Siblings Beto (Diego Luna) and Tato (Gael García Bernal) are plucked from their provincial life as banana-pickers in rural Jalisco to play professional soccer in Mexico City in Carlos Cuarón’s Rudo y Cursi. A scout (Argentine actor and comedian Guillermo Francella) notices the brothers during a local soccer game, but decides to take only one to train professionally. Though easy-going Tato aspires to make it big as a singer, he lucks out and gets picked. Hot-headed Beto does eventually join him in the grandes ligas, though on a competing team. (As Beto’s and Tato’s celebrity rise, they’re given the monikers “Rudo”—“rough”– and “Cursi”—“cheesy”– based on their dispositions and playing styles in the press.) The entertaining comedy follows Rudo and Cursi from their modest beginning through the glitz, excesses and enticements of sports stardom, all the while competing with each other as rival siblings.
The film reunites Luna and García Bernal on-screen since their first film together the 2001 coming-of-age modern classic Y Tu Mamá También. In the last few years, the actors–who are friends and business partners off-screen–have launched an indie documentary film festival in Mexico City called Ambulante and a production company called Canana. (Canana production Sin Nombre is currently in theaters.) The actors were also reunited with virtually all of the film’s creators, since director and writer Cuarón also co-wrote YTMT along with his brother, the film’s director, Alfonso Cuarón, who is a producer of Rudo y Cursi. But those are the major connections to YTMT. Rudo y Cursi isn’t a sequel and to constantly compare it to its older sibling, if you will, is setting up for a disappointment: each has its strengths and shortcomings.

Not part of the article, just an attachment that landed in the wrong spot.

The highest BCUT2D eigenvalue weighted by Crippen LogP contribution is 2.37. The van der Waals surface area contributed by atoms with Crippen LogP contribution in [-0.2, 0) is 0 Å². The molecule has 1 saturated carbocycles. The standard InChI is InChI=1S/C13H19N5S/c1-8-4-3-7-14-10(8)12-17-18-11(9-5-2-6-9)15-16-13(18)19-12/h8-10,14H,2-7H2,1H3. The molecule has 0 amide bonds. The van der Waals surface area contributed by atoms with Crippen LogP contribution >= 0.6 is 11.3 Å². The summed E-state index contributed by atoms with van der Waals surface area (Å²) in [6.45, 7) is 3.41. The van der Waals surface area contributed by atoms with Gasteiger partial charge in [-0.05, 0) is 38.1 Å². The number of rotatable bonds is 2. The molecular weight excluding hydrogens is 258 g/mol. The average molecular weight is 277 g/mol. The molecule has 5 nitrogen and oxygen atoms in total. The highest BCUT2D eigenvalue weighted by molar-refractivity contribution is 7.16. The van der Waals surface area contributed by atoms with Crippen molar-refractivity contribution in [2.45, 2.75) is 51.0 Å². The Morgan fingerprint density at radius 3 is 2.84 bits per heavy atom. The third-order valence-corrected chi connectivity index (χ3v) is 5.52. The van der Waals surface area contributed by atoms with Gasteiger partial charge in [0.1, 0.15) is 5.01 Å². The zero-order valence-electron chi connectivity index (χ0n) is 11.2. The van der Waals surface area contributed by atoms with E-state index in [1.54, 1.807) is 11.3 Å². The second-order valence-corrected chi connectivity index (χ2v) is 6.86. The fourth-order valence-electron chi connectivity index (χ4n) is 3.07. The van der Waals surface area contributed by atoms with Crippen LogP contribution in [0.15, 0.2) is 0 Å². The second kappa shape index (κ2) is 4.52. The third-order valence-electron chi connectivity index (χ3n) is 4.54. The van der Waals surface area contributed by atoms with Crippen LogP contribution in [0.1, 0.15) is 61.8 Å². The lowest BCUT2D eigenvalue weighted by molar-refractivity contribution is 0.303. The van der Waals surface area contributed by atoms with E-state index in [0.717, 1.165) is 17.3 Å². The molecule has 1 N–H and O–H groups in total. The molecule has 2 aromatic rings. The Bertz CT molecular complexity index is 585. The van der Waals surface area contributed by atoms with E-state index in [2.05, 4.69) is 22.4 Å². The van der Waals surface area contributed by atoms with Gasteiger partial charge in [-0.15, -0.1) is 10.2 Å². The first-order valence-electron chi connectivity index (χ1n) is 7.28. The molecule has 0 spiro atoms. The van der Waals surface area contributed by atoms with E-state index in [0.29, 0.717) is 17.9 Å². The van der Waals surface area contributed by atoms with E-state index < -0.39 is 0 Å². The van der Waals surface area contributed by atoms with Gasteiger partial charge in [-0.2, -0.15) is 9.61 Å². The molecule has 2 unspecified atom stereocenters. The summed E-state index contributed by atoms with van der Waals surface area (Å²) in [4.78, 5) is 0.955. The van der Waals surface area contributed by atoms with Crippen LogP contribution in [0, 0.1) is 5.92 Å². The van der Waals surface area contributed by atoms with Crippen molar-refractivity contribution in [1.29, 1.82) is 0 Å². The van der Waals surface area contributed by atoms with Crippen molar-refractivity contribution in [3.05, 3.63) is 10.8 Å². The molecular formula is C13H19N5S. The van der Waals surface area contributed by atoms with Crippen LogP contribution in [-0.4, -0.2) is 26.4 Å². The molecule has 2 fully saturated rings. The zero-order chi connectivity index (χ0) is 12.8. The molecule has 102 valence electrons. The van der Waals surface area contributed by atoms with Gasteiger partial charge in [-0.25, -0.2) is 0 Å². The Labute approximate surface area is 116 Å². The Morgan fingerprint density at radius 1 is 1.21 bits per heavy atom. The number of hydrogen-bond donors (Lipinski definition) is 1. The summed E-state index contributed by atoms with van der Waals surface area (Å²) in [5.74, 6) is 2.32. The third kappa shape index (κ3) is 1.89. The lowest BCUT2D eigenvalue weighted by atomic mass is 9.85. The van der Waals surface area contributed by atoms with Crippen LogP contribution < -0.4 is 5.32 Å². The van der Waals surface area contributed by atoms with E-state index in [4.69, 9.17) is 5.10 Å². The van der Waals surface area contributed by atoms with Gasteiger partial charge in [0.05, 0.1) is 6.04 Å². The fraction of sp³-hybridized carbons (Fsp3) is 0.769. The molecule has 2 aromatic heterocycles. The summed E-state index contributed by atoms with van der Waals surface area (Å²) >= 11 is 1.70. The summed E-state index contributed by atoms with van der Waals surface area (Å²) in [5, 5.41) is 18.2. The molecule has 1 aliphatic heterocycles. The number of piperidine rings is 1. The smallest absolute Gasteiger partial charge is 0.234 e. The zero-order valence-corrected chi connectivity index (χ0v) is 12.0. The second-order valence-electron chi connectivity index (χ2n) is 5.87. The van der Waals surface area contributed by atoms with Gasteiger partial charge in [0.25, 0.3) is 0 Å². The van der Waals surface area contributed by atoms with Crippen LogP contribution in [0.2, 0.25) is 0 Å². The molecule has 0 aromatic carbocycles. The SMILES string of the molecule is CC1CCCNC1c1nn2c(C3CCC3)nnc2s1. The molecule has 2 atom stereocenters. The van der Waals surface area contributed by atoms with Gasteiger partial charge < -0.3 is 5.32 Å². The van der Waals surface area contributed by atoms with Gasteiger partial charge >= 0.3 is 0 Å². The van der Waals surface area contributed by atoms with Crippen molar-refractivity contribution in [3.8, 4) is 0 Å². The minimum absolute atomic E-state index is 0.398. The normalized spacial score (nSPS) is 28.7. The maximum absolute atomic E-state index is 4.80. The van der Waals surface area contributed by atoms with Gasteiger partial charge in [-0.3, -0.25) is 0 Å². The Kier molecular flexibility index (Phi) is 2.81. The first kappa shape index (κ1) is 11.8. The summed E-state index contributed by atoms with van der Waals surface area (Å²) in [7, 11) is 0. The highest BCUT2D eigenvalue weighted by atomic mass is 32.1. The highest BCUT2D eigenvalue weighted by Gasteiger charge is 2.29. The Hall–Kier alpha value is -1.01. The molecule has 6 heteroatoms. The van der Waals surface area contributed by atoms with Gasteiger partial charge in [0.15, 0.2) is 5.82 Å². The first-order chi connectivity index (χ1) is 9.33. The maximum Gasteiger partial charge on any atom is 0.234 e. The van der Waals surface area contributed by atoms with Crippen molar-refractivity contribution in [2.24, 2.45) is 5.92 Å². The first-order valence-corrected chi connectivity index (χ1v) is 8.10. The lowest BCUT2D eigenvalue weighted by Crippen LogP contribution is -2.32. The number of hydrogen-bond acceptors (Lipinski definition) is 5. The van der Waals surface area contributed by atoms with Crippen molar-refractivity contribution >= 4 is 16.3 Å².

Luna and García Bernal prove they still have a natural, on-screen chemistry in Rudo y Cursi, as they first did in YTMT, despite the film’s uneven, at times, clunky plot. There are a couple of dead-end story lines, like Rudo’s wife’s herbal supplement business, that clutter and distract rather than support the story.
Also unfortunate is that the actors were cast in roles that seem counter-intuitive to their personalities. It proved too much of a leap for Luna to become the badass needed to make Beto credible as the rough-and-tough “Rudo”. At best, he comes across as peevish. García Bernal, on the other hand, ekes out enough of a performance for one to be able to imagine him as the simple Tato. Or maybe it is his singing of norteño-ed cover of Cheap Trick’s “I Want You To Want Me” that is most convincing? (That said, the Rudo y Cursi soundtrack—which doesn’t figure into the movie itself—boasts a chock-full roster of a who’s who of today’s Mexican alt-rock world that is a worthy addition to any music library if only as a reference for what’s going in Mexico.)
What the film does best, though, is demonstrate Mexicans’ (perhaps even Latin Americans’) love for futbol and its culture–even while depicting its dark side of bribed coaches and game-fixing. The inclusion narco subplot also seems particularly relevant at the moment considering the drug war happening in the country. Just as YTMT is a snapshot of youth and innocence at the dawn of the new century in Mexico, Rudo y Cursi also captures the times.